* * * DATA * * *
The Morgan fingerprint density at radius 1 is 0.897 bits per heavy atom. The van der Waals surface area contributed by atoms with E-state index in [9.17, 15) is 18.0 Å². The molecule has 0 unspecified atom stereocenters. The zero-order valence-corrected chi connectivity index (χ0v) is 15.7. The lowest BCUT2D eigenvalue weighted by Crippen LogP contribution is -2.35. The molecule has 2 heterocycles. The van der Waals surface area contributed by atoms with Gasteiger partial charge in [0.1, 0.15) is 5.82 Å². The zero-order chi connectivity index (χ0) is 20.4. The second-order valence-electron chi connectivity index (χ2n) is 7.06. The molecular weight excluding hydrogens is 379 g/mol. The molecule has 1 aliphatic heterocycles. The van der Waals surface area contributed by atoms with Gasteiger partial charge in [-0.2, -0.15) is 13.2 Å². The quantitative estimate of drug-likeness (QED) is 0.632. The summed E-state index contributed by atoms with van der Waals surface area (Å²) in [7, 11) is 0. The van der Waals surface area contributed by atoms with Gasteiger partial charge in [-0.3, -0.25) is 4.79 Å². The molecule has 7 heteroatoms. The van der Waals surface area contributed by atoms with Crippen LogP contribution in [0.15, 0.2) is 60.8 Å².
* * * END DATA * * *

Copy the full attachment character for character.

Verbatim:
The Morgan fingerprint density at radius 1 is 0.897 bits per heavy atom. The van der Waals surface area contributed by atoms with E-state index in [9.17, 15) is 18.0 Å². The molecule has 0 unspecified atom stereocenters. The zero-order valence-corrected chi connectivity index (χ0v) is 15.7. The lowest BCUT2D eigenvalue weighted by Crippen LogP contribution is -2.35. The molecule has 2 heterocycles. The van der Waals surface area contributed by atoms with Gasteiger partial charge in [0.1, 0.15) is 5.82 Å². The zero-order chi connectivity index (χ0) is 20.4. The second-order valence-electron chi connectivity index (χ2n) is 7.06. The molecular weight excluding hydrogens is 379 g/mol. The molecule has 1 aliphatic heterocycles. The van der Waals surface area contributed by atoms with Gasteiger partial charge in [-0.2, -0.15) is 13.2 Å². The quantitative estimate of drug-likeness (QED) is 0.632. The summed E-state index contributed by atoms with van der Waals surface area (Å²) in [7, 11) is 0. The van der Waals surface area contributed by atoms with Gasteiger partial charge in [-0.3, -0.25) is 4.79 Å². The molecule has 7 heteroatoms. The van der Waals surface area contributed by atoms with Crippen LogP contribution in [0.15, 0.2) is 60.8 Å².